What if you set out to travel the world and got sidetracked in a Himalayan sewing workshop?
What if that sidetrack turned out to be your life’s path—your way home?
In 1992, a California woman traveled to the seat of the Tibetan government-in-exile in India to manage an economic development fund. In a twist of fate, she ended up sewing pictures of buddhas instead. Part art book, part memoir, part spiritual travelogue, Leslie Rinchen-Wongmo's "Threads of Awakening: An American Woman's Journey into Tibet's Sacred Textile Art" tells the intertwined stories of a woman who found her heart's home on the other side of the globe and the sacred art form she met there.
It's an inspiring blend of adventure, introspection, and craft available wherever good books are sold.
A few words about Tibetan appliqué art from Leslie:
"His Holiness the Dalai Lama paused before the thangka, offering a respectful greeting to the patchwork Buddha, then turned, fully present, to convene with us humans." (Quote from Threads of Awakening: An American Woman’s Journey into Tibet’s Sacred Textile Art by Leslie Rinchen-Wongmo, She Writes Press, August 2022)
Presence and imagination. These two qualities are harnessed in Tibetan Buddhist practices to awaken us to our true potential as human beings. Figurative images are employed in the practice—internal images conjured in the mind’s eye and external images to guide the way. Thangkas are rollable artworks that feature these figurative embodiments of enlightenment.
Most thangkas are painted on canvas then framed in fabric. But there is also a much rarer thangka form: the pieced silk or appliqué and embroidered thangka. I am one of few Westerners to have been trained in this rare form of Tibetan textile art.
In 1992, I set out to travel the world and found myself surprisingly at home in the northern Indian hill town of Dharamsala. His Holiness the Dalai Lama has made his home there since escaping from his besieged homeland in 1959. Many Tibetan refugees have joined him there and created institutions to preserve their unique culture in exile. Visiting one of these institutions on an economic development tour, I became enchanted by
by the fantastical figure and layered texture of a pieced fabric artwork in progress. I became determined to learn to make them myself. It was not easy to find a teacher, but good fortune, karma, friendship, and determination conspired to land me in an apprenticeship to a master appliqué artist in a workshop next door to the Dalai Lama’s main temple.
I sat on the floor—the only Westerner in a circle of young Tibetans—and slowly learned to wrap cords, couch lines, embroider eyes, assemble pieces, and create large, collaborative artworks that would be used to inspire practice in monasteries and dharma centers around India and the world.
Though it’s usually called appliqué, “Tibetan appliqué” is really a kind of patchwork with embellishments of embroidery. It’s not true appliqué because there is no ground fabric onto which pieces are applied. Instead, the pieces are held together by their interconnections, much like our world is held together by relationships.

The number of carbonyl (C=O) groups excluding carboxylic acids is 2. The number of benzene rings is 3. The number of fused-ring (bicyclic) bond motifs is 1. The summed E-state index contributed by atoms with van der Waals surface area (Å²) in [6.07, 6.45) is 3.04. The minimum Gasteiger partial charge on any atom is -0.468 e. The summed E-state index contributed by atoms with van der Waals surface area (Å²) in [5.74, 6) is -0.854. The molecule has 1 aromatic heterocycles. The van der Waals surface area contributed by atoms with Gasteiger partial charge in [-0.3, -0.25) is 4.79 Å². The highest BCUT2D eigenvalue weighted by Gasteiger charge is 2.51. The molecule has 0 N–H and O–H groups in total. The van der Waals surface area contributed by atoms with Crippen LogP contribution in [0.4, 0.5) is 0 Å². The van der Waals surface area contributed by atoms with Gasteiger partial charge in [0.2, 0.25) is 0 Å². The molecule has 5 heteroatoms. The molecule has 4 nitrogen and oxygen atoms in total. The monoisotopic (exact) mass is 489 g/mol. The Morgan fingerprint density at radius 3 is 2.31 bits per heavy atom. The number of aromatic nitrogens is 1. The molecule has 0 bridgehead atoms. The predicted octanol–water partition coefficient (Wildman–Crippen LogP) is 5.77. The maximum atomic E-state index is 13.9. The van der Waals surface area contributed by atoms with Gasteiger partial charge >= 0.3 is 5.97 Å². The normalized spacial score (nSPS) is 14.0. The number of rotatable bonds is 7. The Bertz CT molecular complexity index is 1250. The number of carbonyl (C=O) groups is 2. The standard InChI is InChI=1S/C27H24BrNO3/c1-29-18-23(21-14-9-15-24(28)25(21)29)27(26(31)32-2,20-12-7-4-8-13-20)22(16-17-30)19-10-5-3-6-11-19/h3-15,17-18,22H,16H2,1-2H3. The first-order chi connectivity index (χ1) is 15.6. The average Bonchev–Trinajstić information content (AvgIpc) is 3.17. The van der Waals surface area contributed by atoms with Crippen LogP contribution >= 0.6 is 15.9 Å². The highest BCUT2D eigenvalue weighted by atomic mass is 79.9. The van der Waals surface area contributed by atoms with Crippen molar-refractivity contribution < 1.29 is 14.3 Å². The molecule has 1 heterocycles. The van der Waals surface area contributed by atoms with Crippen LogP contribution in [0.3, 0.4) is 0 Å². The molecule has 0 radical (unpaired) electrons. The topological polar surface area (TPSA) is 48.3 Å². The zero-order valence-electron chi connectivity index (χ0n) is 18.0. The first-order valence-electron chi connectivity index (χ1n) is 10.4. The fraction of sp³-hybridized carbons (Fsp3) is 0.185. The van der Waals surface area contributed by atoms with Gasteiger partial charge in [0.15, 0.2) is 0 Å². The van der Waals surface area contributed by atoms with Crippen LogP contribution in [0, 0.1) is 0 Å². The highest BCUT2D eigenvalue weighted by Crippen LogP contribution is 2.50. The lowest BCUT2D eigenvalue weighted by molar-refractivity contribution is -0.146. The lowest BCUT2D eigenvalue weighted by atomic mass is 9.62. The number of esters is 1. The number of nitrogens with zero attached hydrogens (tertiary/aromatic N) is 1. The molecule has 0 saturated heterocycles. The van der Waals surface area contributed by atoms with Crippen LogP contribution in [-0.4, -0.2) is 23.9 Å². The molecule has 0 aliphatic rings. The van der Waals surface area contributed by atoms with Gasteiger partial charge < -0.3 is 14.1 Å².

Each piece of the design, each small piece of silk satin or brocade, is outlined by a cord made of three strands of silk-wrapped horsehair. This hand-wrapped cord is couched to the fabrics along the contour lines of the image. The stitches that fasten cord to fabric are made of the same thread that wraps the cord, rendering the stitches nearly invisible.
After couching, each piece is cut out from its surrounding cloth. Cut edges are turned under, making the cord line into a raised outline. These outlined pieces are then assembled like a jigsaw puzzle, overlapping at the edges, and stitched together in an intricately textured mosaic of silk. Fabric glue is applied to hold the clusters together temporarily. Then, we repeat the couch stitch along each cord, this time plunging needle and thread through multiple layers of fabric to bind the pieces together, cluster by cluster until the entire image coheres. Every raw edge is covered by the overlapping cord-finished edge of another piece.
Details such as eyes, fingernails, and ornaments are embroidered using mostly satin and stem stitches.
Finally, just like thangka paintings, the finished work is sealed with sacred syllables, framed in brocade borders, and used to inspire practices of awakening the best of our human nature.
Leslie Rinchen-Wongmo is a textile artist, author, and caretaker of a sacred Tibetan tradition of fabric art. One of few non-Tibetans to master the Buddhist art of appliqué thangka, she stitches bits of silk into elaborate figurative mosaics that bring the transformative images of Buddhist meditation to life. Her artwork has been exhibited internationally and featured in the documentary, Creating Buddhas: The Making and Meaning of Fabric Thangkas. She teaches the craft to women around the globe through her Stitching Buddhas virtual apprentice program, an online course bridging East and West, traditional and contemporary. After two decades abroad, Leslie returned to southern California where she now lives with three cats and enough fabric to last several lifetimes, but never enough for the next project. Visit her at http://www.threadsofawakening.com.
To learn more about Tibetan appliqué art, the Buddhist teachings that animate it, and Leslie Rinchen-Wongmo’s journey to learn it, read her new memoir Threads of Awakening: An American Woman’s Journey into Tibet’s Sacred Textile Art. Available wherever books are sold. More info at http://www.threadsofawakening.com/book.